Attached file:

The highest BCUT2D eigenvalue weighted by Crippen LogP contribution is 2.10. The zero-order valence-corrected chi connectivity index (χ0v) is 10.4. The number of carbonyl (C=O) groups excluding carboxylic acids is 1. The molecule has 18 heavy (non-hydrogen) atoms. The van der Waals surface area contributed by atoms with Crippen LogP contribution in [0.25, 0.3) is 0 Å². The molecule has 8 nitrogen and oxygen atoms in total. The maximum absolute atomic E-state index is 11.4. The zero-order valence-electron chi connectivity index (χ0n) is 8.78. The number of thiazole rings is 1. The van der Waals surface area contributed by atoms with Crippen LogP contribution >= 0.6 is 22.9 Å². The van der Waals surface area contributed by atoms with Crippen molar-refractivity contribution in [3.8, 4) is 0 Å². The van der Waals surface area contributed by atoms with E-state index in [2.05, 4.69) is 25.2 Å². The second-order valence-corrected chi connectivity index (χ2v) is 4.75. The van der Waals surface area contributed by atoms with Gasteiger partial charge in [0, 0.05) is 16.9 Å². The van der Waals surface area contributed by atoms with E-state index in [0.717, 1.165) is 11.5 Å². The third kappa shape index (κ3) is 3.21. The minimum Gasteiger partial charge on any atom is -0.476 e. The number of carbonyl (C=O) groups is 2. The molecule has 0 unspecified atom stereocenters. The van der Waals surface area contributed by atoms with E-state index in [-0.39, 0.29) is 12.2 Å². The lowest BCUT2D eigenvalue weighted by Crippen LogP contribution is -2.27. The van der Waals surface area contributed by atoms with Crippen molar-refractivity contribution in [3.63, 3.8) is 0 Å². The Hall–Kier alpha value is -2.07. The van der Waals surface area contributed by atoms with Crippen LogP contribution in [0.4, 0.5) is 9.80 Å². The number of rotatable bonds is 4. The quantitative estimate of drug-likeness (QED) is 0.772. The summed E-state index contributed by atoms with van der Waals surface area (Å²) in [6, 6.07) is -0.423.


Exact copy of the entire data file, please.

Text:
The highest BCUT2D eigenvalue weighted by Crippen LogP contribution is 2.10. The zero-order valence-corrected chi connectivity index (χ0v) is 10.4. The number of carbonyl (C=O) groups excluding carboxylic acids is 1. The molecule has 18 heavy (non-hydrogen) atoms. The van der Waals surface area contributed by atoms with Crippen LogP contribution in [0.25, 0.3) is 0 Å². The molecule has 8 nitrogen and oxygen atoms in total. The maximum absolute atomic E-state index is 11.4. The zero-order valence-electron chi connectivity index (χ0n) is 8.78. The number of thiazole rings is 1. The van der Waals surface area contributed by atoms with Crippen LogP contribution >= 0.6 is 22.9 Å². The van der Waals surface area contributed by atoms with Crippen molar-refractivity contribution in [3.8, 4) is 0 Å². The van der Waals surface area contributed by atoms with E-state index in [2.05, 4.69) is 25.2 Å². The second-order valence-corrected chi connectivity index (χ2v) is 4.75. The van der Waals surface area contributed by atoms with Gasteiger partial charge in [0, 0.05) is 16.9 Å². The van der Waals surface area contributed by atoms with E-state index in [0.717, 1.165) is 11.5 Å². The third kappa shape index (κ3) is 3.21. The minimum Gasteiger partial charge on any atom is -0.476 e. The number of carbonyl (C=O) groups is 2. The molecule has 0 unspecified atom stereocenters. The van der Waals surface area contributed by atoms with E-state index in [-0.39, 0.29) is 12.2 Å². The lowest BCUT2D eigenvalue weighted by Crippen LogP contribution is -2.27. The van der Waals surface area contributed by atoms with Crippen molar-refractivity contribution in [3.63, 3.8) is 0 Å². The Hall–Kier alpha value is -2.07. The van der Waals surface area contributed by atoms with Crippen LogP contribution in [0.4, 0.5) is 9.80 Å². The number of rotatable bonds is 4. The quantitative estimate of drug-likeness (QED) is 0.772. The summed E-state index contributed by atoms with van der Waals surface area (Å²) in [6, 6.07) is -0.423.